the year of LIVING UNOFFICIALLY

365 days of celebration

20
March

Won’t You Be My Neighbor Day

Posted by Brittany

Won't You Be My Neighbor DayToday is Won’t You Be My Neighbor? Day, a day to celebrate Fred Rogers and the values of love and neighborliness he strove to instill in young hearts during the course of his long career. On this day people everywhere are encouraged to don their favorite sweater and do what they can to promote neighborliness, wether it’s with a smile or a helping hand. Although Mr. Roger’s Neighborhood, which produced an amazing 895 episodes from 1968 to 2001, was a children’s program, the lessons learned from the show are universal and should still be considered by the adults who grew up listening to Mr. Rogers as he sang us songs and helped us deal with our childhood fears and concerns.

I remember watching Mr. Roger’s Neighborhood as a kid. I particularly liked The Neighborhood of Make Believe with its enchanting characters like King Friday XIII. But in spite of my fond memories, I had no idea about the extent of the legacy left by this amazing man. Fred Rogers was an ordained minister, a song-writer, a vegetarian, husband, father, grandfather, producer, and activist. He was a man of strong convictions and was never afraid to speak out about his beliefs — he even went before the Senate to advocate funding for children’s programming rather than the war in Vietnam. He was awarded forty honorary degrees during his career, and his show won four Emmys, while he was honored with one for lifetime achievement. When the world lost him in 2003 many of us lost a part of our childhood.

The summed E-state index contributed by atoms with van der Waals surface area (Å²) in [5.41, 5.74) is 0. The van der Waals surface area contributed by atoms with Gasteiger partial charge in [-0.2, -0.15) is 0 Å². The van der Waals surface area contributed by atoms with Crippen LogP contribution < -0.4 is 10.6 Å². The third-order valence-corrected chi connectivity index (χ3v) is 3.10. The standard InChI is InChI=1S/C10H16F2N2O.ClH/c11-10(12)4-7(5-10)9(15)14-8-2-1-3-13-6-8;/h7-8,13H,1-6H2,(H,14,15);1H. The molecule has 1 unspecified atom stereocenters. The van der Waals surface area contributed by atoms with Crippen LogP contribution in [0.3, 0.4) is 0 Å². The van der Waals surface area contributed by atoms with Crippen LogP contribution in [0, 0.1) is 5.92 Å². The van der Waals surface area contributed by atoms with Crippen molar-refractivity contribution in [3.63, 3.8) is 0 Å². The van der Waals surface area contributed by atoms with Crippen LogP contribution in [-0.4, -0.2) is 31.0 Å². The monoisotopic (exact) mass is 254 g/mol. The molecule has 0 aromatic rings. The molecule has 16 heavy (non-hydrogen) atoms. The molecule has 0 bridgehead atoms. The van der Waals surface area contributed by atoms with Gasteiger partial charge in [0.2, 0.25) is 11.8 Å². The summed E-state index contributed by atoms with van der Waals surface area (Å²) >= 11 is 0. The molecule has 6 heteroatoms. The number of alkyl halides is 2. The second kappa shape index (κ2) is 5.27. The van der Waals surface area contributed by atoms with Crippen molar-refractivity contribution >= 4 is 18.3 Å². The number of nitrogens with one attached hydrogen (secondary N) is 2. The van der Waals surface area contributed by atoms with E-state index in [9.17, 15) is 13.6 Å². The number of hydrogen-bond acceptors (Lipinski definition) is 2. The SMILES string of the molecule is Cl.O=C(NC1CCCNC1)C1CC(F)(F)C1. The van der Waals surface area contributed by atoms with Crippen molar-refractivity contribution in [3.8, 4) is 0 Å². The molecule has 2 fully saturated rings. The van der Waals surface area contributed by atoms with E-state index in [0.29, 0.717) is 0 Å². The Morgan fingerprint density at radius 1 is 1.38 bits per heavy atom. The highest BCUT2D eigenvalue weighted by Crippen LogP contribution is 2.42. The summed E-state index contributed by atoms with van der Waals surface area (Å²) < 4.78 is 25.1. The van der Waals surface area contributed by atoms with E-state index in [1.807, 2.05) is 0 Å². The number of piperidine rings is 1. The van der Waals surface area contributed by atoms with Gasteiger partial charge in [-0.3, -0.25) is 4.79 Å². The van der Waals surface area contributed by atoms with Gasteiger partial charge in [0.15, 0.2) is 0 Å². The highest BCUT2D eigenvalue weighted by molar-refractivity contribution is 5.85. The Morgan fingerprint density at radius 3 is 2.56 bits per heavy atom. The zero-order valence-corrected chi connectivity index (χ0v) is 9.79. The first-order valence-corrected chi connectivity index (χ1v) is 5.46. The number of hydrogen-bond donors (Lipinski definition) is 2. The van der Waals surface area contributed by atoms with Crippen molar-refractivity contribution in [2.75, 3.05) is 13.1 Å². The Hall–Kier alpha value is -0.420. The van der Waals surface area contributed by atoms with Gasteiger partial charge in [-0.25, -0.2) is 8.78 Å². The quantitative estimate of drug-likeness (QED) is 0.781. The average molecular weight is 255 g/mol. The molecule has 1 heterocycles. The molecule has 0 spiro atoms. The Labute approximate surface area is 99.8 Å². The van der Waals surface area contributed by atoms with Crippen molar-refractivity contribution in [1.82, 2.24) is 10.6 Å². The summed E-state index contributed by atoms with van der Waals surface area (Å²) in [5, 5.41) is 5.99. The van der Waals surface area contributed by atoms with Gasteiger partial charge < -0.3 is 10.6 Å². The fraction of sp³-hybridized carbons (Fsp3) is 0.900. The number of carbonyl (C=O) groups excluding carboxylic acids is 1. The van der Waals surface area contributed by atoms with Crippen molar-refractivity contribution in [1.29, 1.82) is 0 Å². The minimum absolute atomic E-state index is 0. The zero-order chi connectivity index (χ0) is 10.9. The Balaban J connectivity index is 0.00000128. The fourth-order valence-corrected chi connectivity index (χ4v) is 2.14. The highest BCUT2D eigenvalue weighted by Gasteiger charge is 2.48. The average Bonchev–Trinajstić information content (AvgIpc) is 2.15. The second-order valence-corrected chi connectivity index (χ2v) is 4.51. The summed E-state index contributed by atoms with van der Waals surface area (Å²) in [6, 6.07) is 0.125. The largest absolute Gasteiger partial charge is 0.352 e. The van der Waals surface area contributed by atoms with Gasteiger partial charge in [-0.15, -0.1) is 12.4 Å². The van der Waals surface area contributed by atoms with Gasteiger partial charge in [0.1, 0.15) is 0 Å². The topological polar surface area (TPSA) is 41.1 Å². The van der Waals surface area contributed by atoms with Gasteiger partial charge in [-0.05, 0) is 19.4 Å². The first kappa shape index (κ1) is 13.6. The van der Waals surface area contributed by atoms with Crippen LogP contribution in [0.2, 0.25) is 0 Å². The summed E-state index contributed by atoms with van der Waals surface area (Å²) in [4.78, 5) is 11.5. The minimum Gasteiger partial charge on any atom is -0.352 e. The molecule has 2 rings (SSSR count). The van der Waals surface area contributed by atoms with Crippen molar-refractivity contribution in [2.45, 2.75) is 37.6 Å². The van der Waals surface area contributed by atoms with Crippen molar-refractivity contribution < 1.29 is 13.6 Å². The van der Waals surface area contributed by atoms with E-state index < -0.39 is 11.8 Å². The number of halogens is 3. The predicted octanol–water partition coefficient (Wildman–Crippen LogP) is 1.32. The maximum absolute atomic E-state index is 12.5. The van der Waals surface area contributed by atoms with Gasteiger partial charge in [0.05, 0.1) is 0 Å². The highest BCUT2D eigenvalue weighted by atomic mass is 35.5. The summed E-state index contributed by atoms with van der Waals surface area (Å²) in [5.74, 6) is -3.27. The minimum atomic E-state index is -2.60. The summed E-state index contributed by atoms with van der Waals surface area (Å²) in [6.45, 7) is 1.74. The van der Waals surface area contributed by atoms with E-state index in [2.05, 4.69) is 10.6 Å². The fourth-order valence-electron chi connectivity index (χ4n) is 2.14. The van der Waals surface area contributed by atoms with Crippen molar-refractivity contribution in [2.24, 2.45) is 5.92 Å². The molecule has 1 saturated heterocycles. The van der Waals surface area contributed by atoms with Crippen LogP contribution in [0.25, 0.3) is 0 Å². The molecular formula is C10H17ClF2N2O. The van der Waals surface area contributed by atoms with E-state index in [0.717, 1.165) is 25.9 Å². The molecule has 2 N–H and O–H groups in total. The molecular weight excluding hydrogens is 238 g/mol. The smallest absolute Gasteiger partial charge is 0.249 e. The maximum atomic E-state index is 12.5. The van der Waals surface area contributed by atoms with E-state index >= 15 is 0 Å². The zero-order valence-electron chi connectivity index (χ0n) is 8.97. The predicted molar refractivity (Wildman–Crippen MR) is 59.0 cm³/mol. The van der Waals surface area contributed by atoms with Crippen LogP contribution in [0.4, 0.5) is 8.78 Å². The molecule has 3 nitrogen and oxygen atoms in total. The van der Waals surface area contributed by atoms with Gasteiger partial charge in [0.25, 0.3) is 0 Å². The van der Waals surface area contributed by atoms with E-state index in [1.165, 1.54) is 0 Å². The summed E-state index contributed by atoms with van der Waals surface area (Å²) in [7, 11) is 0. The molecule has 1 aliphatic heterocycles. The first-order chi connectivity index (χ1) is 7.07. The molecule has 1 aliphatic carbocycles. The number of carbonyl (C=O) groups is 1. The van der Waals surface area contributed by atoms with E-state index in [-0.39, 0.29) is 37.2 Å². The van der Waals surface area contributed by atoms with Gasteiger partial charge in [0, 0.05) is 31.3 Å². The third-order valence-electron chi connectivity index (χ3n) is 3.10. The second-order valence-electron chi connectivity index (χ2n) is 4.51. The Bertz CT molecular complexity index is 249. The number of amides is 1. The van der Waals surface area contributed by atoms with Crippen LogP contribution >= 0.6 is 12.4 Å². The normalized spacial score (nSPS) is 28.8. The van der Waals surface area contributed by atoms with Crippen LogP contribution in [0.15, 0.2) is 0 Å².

To celebrate Mr. Rogers legacy and Won’t You Be My Neighbor? Day, we put on our favorite sweaters and traveled to Washington, D.C. with our favorite neighbors — my parents. (For those of you that have been following our blog and may have noticed how often we cross paths with the Lipinskis, one reason is that they only live about a quarter mile down the road from us.) The plan was to go back to the National Museum of American History, where we celebrated National Anthem Day earlier this month, to see Mr. Rogers’ red knit cardigan that was donated to the Smithsonian Institute. Unfortunately, once we arrived we discovered that the article was in storage. Still, we were in good company and used the opportunity to see the temporary Abraham Lincoln exhibit that we’d missed on our last visit. When we were finished at the American History Museum we went next door to the National Museum of Natural History to see a traveling exhibit entitled “Orchids: A View from the East”. The flowers were breathtaking and the little diversion was just in time for tomorrow’s “unofficial”, National Flower Day.

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